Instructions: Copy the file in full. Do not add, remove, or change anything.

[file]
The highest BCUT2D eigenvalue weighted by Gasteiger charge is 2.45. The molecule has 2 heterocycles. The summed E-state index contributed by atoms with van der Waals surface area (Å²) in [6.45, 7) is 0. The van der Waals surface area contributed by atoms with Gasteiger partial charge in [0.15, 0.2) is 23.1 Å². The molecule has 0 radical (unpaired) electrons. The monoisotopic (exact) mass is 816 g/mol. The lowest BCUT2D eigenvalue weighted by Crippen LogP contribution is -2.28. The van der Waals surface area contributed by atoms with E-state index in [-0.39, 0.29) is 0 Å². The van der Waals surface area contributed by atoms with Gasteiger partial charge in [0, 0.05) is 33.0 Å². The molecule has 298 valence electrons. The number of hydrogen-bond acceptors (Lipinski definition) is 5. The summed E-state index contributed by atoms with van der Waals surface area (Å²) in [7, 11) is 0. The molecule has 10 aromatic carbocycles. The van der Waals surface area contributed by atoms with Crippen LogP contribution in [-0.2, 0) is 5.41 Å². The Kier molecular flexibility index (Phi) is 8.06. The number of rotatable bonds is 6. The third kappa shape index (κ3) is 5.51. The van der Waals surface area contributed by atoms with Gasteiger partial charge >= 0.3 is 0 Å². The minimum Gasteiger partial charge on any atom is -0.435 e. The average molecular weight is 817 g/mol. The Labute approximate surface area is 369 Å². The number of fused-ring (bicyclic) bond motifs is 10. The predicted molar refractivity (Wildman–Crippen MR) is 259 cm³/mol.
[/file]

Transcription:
The highest BCUT2D eigenvalue weighted by Gasteiger charge is 2.45. The molecule has 2 heterocycles. The summed E-state index contributed by atoms with van der Waals surface area (Å²) in [6.45, 7) is 0. The van der Waals surface area contributed by atoms with Gasteiger partial charge in [0.15, 0.2) is 23.1 Å². The molecule has 0 radical (unpaired) electrons. The monoisotopic (exact) mass is 816 g/mol. The lowest BCUT2D eigenvalue weighted by Crippen LogP contribution is -2.28. The van der Waals surface area contributed by atoms with E-state index in [-0.39, 0.29) is 0 Å². The van der Waals surface area contributed by atoms with Gasteiger partial charge in [0, 0.05) is 33.0 Å². The molecule has 298 valence electrons. The number of hydrogen-bond acceptors (Lipinski definition) is 5. The summed E-state index contributed by atoms with van der Waals surface area (Å²) in [7, 11) is 0. The molecule has 10 aromatic carbocycles. The van der Waals surface area contributed by atoms with Crippen LogP contribution in [-0.2, 0) is 5.41 Å². The Kier molecular flexibility index (Phi) is 8.06. The number of rotatable bonds is 6. The third kappa shape index (κ3) is 5.51. The van der Waals surface area contributed by atoms with Gasteiger partial charge >= 0.3 is 0 Å². The minimum Gasteiger partial charge on any atom is -0.435 e. The average molecular weight is 817 g/mol. The Labute approximate surface area is 369 Å². The number of fused-ring (bicyclic) bond motifs is 10. The predicted molar refractivity (Wildman–Crippen MR) is 259 cm³/mol.